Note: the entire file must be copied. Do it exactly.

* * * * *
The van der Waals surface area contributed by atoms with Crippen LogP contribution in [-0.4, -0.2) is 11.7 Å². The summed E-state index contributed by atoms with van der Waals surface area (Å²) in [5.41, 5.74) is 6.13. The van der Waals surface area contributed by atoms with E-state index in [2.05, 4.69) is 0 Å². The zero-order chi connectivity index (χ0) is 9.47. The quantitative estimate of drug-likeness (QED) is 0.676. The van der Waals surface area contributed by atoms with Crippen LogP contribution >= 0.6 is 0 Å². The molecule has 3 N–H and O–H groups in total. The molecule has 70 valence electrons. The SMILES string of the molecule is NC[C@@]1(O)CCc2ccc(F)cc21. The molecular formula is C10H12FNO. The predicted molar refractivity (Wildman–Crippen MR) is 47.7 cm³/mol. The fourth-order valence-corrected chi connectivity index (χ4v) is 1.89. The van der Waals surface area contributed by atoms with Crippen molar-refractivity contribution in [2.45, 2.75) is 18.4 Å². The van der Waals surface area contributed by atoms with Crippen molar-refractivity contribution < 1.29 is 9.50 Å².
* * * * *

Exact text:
The van der Waals surface area contributed by atoms with Crippen LogP contribution in [-0.4, -0.2) is 11.7 Å². The summed E-state index contributed by atoms with van der Waals surface area (Å²) in [5.41, 5.74) is 6.13. The van der Waals surface area contributed by atoms with E-state index in [2.05, 4.69) is 0 Å². The zero-order chi connectivity index (χ0) is 9.47. The quantitative estimate of drug-likeness (QED) is 0.676. The van der Waals surface area contributed by atoms with Crippen LogP contribution >= 0.6 is 0 Å². The molecule has 3 N–H and O–H groups in total. The molecule has 70 valence electrons. The SMILES string of the molecule is NC[C@@]1(O)CCc2ccc(F)cc21. The molecular formula is C10H12FNO. The predicted molar refractivity (Wildman–Crippen MR) is 47.7 cm³/mol. The fourth-order valence-corrected chi connectivity index (χ4v) is 1.89. The van der Waals surface area contributed by atoms with Crippen molar-refractivity contribution in [2.45, 2.75) is 18.4 Å². The van der Waals surface area contributed by atoms with Crippen molar-refractivity contribution < 1.29 is 9.50 Å².